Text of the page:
In Buckley, the defendant was incarcerated for three years while the state attorney concocted forensic evidence against him. But by the time he was tried, a new state attorney had been elected. The first jury was unable to reach a verdict. Buckley was eventually released and all charges against him were dropped. He then filed suit against multiple parties. It was his suit against the state attorney that made it to the U.S. Supreme Court. Hrvol, Richter, and the government entities supporting them split hairs to distinguish their case from Buckley: In Buckley, they point out, the prosecutor who tried the case wasn't the same person who manufactured the evidence. Since Hrvol and Richter were a full-service operation—manufacturing evidence and trying the case—they argue that they should be immune from a lawsuit. They say that the rights of Ghee and Harrington were violated when they were convicted based on the false evidence, not when the evidence was actually manufactured. Under that interpretation, Hrvol and Richter were acting as prosectors when the civil rights violations occurred, so they have absolute immunity.
It's a stunner of an argument. If the Supreme Court buys it, it would mean that prosecutors who invent evidence to convict innocent people would only be susceptible to a lawsuit if a prosecutor other than themslves ends up using that evidence in court. If they argue the evidence, they can't be touched. Among other things, these rules create a double standard: Prosecutors acting as police investigators would enjoy more protection than actual police investigators. In fact, the argument removes prosecutors from virtually all civil accountability or liability.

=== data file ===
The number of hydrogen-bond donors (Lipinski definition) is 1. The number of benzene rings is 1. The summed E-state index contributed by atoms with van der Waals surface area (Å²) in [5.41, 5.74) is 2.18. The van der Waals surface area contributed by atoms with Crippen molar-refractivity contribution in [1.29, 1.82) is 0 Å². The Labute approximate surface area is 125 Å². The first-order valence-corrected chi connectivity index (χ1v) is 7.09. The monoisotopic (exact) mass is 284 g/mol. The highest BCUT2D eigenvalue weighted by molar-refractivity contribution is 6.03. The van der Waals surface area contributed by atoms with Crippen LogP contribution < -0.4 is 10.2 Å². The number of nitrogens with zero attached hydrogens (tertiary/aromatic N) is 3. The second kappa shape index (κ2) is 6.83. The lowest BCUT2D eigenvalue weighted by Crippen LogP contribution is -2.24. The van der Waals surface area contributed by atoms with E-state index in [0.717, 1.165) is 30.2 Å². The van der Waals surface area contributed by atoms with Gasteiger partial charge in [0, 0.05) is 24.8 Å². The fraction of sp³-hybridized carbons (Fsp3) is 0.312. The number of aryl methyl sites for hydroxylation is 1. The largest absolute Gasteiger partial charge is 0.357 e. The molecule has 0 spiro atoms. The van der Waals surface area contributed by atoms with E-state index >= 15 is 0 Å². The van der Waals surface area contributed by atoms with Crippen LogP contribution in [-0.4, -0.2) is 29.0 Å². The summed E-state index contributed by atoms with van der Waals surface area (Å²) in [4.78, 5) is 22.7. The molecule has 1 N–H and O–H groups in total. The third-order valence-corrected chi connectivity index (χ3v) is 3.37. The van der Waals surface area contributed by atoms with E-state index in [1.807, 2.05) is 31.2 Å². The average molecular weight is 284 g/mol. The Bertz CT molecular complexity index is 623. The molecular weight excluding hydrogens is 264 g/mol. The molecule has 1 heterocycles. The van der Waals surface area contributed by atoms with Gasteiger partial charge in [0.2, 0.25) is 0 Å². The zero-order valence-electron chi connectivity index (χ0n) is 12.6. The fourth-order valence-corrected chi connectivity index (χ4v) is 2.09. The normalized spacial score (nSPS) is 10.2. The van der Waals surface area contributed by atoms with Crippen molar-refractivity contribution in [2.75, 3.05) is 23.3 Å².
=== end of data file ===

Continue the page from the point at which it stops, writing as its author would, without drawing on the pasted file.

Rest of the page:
Supporters of extending absolute immunity argue that prosecutors are held accountable in other ways—by appellate courts, bar associations, and legal disciplinary boards. But an amicus brief filed by the Cato Institute, the American Civil Liberties Union, and the National Association of Criminal Defense Attorneys cites studies of wrongful convictions in California, New York, and Chicago, all of which found that though prosecutorial misconduct contributed to a sizable majority of cases that sent innocent people to prison in those states, the misbehaving prosecutors were almost never sanctioned.
If the Supreme Court rules for Hrvol and Richter, it would essentially overturn Buckley and give prosecutors complete immunity, even when they conspire to convict an innocent person from the earliest stages of an investigation. The vast majority of prosecutors would never engage in such reprehensible conduct, of course. But it's curious why professional district attorney organizations and government agencies want to protect the lowly few who would.
Radley Balko is a senior editor at Reason magazine.